A new study has found that using a cell phone 2 or 3 times a day while pregnant is potentially harmful to future child development. The risk level is on par with that of alchohol and tobacco.
Scientists found that mothers who did use the handsets were 54 per cent more likely to have children with behavioural problems and that the likelihood increased with the amount of potential exposure to the radiation
Women who use mobile phones when pregnant are more likely to give birth to children with behavioural problems, according to authoritative research.… Read More
This is a really great invention — a hand held water bottle that can purify a year’s worth of water. It removes not only parasites and bacteria, but also viruses. It was just announced recently at a defense industry tradeshow and was a big hit among military commanders who need a better way to get water to their troops.… Read More
I just heard about a very interesting new discovery in neuroscience:. The basic gist is that it appears that axons process information. Until now it has been thought that only the cell body of neurons was the part that processed information.… Read More
A new finding has discovered that the human genome may be highly networked. That is, genes do not operate in isolation, but rather they are networked together in a far more complex ecosystem than previously thought. It may be impossible to separate one gene from another in fact.… Read More
Just in time for the 4th of July, here is a comprehensive report on sunscreens which may be potentially unsafe to use. Yes, it turns out there are several new ingredients now being used in sunscreens which are not FDA approved and may cause unknown effects on humans.… Read More
Suspicions of a link between Aspartame (the commonly used artificial sweetener) and various forms of cancer have received another boost from a new Italian study. The study found that even at relatively low levels of consumption, rats exposed to Aspartame had a significantly increased risk of several types of cancer.… Read More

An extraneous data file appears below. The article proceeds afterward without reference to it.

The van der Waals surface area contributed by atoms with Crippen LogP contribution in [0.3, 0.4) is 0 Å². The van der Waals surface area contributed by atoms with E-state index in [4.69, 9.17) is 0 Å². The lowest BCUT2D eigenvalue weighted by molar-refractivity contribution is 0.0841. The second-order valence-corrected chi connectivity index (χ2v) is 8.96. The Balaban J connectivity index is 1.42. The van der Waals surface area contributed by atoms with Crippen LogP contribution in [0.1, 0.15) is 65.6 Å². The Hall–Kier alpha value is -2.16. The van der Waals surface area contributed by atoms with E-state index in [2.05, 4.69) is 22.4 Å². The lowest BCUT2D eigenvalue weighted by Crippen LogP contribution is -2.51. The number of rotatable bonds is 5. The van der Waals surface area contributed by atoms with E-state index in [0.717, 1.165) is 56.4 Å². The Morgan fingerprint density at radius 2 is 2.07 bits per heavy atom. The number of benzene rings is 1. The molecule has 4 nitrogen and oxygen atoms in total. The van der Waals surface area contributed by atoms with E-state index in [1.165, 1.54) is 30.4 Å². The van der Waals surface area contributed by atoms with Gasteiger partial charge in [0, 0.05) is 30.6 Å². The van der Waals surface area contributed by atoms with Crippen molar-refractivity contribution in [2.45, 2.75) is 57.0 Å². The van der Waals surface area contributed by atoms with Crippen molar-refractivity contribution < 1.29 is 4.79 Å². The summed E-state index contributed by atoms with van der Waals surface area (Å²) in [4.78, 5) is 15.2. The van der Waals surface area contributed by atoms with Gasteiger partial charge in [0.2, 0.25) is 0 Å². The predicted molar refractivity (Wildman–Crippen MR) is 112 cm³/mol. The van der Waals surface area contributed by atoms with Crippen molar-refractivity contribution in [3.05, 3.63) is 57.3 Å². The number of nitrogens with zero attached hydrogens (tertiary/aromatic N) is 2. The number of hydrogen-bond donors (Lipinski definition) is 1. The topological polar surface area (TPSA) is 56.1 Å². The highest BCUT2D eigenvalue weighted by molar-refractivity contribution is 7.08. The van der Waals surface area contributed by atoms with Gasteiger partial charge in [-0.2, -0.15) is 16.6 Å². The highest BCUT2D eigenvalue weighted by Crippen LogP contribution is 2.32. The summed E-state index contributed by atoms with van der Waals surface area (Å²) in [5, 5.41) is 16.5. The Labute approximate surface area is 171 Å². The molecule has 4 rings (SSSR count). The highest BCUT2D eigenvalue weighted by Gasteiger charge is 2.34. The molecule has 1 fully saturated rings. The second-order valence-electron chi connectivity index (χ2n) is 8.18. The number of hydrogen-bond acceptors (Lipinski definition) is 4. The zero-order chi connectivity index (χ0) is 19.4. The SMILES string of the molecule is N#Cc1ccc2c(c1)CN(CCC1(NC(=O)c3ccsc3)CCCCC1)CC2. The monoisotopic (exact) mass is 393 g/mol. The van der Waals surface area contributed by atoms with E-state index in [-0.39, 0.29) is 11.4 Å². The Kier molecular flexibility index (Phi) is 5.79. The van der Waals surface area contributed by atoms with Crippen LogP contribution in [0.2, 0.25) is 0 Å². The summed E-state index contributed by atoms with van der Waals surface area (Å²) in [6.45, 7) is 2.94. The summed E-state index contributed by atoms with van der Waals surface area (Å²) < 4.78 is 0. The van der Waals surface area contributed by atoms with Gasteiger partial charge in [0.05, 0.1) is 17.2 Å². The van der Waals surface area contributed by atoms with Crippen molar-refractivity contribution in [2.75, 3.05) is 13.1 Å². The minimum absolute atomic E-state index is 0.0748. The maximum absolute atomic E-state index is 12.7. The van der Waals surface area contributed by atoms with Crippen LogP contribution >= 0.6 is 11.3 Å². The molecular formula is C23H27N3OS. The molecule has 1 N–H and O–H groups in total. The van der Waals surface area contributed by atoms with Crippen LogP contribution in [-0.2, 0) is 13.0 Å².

There are thousands of promising drugs for treating diseases that are simply not getting studied or brought to market because they are derived from natural or common substances that can’t be patented. The dirty little secret of the pharma business is that even a miracle cure for cancer won’t be invested in if it can’t be defended as a proprietary product.… Read More
New cancer treatment hailed as a breakthrough, but since it’s based on a common, non-patented drug, it may be hard to find money for clinical trails:
A simple molecule, used for decades to treat children with rare
metabolic diseases, commits "immortal" cancer cells to a natural death
and could soon be used to treat many forms of cancer, according to a
… Read More
Japanese scientists have developed a technique that can encode 100-bit messages into the DNA of common bacteria. The bacteria replicate and pass the message down from generation to generation for at least thousands of years. Because there are millions or more copies of the message it can survive gradual degradation or mutuations (so they claim).… Read More
Thanks to Bram for pointing me to this article about how new research indicates that communication in the brain is quite different than we thought. Essentially neurons may release neurotransmitters all along axons, not just within synapses. This may enable new forms of global communication or state changes within the brain, beyond the "circuit model" of neuronal signaling that has been the received view for the last 100 years.… Read More
This is a somewhat scary article about the hazards of genetically modified grapes and the wines they may be used to produce. The article is from the extreme anti-genetic-engineering perspective, and so I don’t know how balanced it is or what the opposing view might say.… Read More
If you or your children use cell phones frequently, consider getting earphones…
Long-term users of mobile phones are significantly
more likely to develop a certain type of brain tumour on the side of
the head where they hold their handsets, according to new research.
… Read More
A new "miracle drug" appears to cure many types of cancers in a novel way. But the catch is no pharmaceutical company will fund research in it because it can’t be patented! Maybe it’s time to start a government agency or a non-profit that funds research and development, and distribution of, wonder drugs that are not patentable, for the public good.… Read More